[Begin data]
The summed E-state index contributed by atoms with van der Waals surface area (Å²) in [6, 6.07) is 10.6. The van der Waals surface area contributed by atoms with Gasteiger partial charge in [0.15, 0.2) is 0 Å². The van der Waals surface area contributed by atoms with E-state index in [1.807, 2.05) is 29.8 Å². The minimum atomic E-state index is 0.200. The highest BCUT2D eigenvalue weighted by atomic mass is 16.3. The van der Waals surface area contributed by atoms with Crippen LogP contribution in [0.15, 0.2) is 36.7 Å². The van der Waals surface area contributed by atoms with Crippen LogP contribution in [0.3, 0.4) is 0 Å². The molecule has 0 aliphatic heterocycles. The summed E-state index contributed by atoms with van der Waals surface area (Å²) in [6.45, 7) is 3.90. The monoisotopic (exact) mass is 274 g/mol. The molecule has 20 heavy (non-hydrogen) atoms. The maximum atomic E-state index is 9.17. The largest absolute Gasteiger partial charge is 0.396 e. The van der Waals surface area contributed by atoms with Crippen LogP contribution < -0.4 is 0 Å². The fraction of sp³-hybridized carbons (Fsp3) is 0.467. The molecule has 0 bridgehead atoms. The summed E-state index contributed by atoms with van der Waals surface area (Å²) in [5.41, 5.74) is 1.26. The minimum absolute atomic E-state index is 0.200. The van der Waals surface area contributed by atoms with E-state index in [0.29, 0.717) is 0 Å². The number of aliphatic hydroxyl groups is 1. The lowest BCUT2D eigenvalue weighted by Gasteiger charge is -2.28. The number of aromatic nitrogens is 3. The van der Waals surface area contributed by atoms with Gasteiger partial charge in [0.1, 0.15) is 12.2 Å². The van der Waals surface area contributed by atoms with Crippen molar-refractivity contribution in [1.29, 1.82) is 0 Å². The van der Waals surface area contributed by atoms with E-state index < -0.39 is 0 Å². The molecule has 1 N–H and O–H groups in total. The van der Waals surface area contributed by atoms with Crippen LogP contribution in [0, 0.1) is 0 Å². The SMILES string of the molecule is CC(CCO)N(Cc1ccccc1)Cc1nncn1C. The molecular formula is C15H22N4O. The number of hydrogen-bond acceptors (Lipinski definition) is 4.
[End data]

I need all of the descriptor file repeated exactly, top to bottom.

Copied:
The summed E-state index contributed by atoms with van der Waals surface area (Å²) in [6, 6.07) is 10.6. The van der Waals surface area contributed by atoms with Gasteiger partial charge in [0.15, 0.2) is 0 Å². The van der Waals surface area contributed by atoms with E-state index in [1.807, 2.05) is 29.8 Å². The minimum atomic E-state index is 0.200. The highest BCUT2D eigenvalue weighted by atomic mass is 16.3. The van der Waals surface area contributed by atoms with Crippen LogP contribution in [0.15, 0.2) is 36.7 Å². The van der Waals surface area contributed by atoms with Crippen LogP contribution in [0.3, 0.4) is 0 Å². The molecule has 0 aliphatic heterocycles. The summed E-state index contributed by atoms with van der Waals surface area (Å²) in [6.45, 7) is 3.90. The monoisotopic (exact) mass is 274 g/mol. The molecule has 20 heavy (non-hydrogen) atoms. The maximum atomic E-state index is 9.17. The largest absolute Gasteiger partial charge is 0.396 e. The van der Waals surface area contributed by atoms with Crippen LogP contribution < -0.4 is 0 Å². The fraction of sp³-hybridized carbons (Fsp3) is 0.467. The molecule has 0 bridgehead atoms. The summed E-state index contributed by atoms with van der Waals surface area (Å²) in [5.41, 5.74) is 1.26. The minimum absolute atomic E-state index is 0.200. The van der Waals surface area contributed by atoms with E-state index in [0.29, 0.717) is 0 Å². The number of aliphatic hydroxyl groups is 1. The lowest BCUT2D eigenvalue weighted by Gasteiger charge is -2.28. The number of aromatic nitrogens is 3. The van der Waals surface area contributed by atoms with Gasteiger partial charge in [0.1, 0.15) is 12.2 Å². The van der Waals surface area contributed by atoms with Crippen molar-refractivity contribution in [1.29, 1.82) is 0 Å². The van der Waals surface area contributed by atoms with E-state index < -0.39 is 0 Å². The molecule has 1 N–H and O–H groups in total. The van der Waals surface area contributed by atoms with Crippen LogP contribution in [0, 0.1) is 0 Å². The SMILES string of the molecule is CC(CCO)N(Cc1ccccc1)Cc1nncn1C. The molecular formula is C15H22N4O. The number of hydrogen-bond acceptors (Lipinski definition) is 4.